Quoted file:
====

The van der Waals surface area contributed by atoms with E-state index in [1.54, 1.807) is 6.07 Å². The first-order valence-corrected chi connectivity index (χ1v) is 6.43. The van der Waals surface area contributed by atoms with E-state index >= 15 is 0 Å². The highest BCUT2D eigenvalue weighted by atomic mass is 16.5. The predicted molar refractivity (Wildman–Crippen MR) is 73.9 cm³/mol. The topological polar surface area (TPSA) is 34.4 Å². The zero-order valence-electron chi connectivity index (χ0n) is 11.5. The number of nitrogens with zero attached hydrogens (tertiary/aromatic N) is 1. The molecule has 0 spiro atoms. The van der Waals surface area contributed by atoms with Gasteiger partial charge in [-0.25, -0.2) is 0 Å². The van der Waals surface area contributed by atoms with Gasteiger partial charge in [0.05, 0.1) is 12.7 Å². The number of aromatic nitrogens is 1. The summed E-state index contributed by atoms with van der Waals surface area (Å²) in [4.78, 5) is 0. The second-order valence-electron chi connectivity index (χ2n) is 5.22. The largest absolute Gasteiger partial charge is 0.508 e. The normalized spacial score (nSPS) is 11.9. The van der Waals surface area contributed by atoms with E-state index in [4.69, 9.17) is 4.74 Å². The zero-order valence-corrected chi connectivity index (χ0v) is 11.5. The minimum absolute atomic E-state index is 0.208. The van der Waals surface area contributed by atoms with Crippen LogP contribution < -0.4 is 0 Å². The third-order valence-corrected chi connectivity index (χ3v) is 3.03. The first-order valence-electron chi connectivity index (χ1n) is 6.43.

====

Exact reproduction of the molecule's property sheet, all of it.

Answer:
The van der Waals surface area contributed by atoms with E-state index in [1.54, 1.807) is 6.07 Å². The first-order valence-corrected chi connectivity index (χ1v) is 6.43. The van der Waals surface area contributed by atoms with E-state index >= 15 is 0 Å². The highest BCUT2D eigenvalue weighted by atomic mass is 16.5. The predicted molar refractivity (Wildman–Crippen MR) is 73.9 cm³/mol. The topological polar surface area (TPSA) is 34.4 Å². The zero-order valence-electron chi connectivity index (χ0n) is 11.5. The number of nitrogens with zero attached hydrogens (tertiary/aromatic N) is 1. The molecule has 0 spiro atoms. The van der Waals surface area contributed by atoms with Gasteiger partial charge in [-0.25, -0.2) is 0 Å². The van der Waals surface area contributed by atoms with Gasteiger partial charge in [0.05, 0.1) is 12.7 Å². The number of aromatic nitrogens is 1. The summed E-state index contributed by atoms with van der Waals surface area (Å²) in [4.78, 5) is 0. The second-order valence-electron chi connectivity index (χ2n) is 5.22. The largest absolute Gasteiger partial charge is 0.508 e. The normalized spacial score (nSPS) is 11.9. The van der Waals surface area contributed by atoms with E-state index in [4.69, 9.17) is 4.74 Å². The zero-order valence-corrected chi connectivity index (χ0v) is 11.5. The minimum absolute atomic E-state index is 0.208. The van der Waals surface area contributed by atoms with Crippen LogP contribution < -0.4 is 0 Å². The third-order valence-corrected chi connectivity index (χ3v) is 3.03. The first-order valence-electron chi connectivity index (χ1n) is 6.43.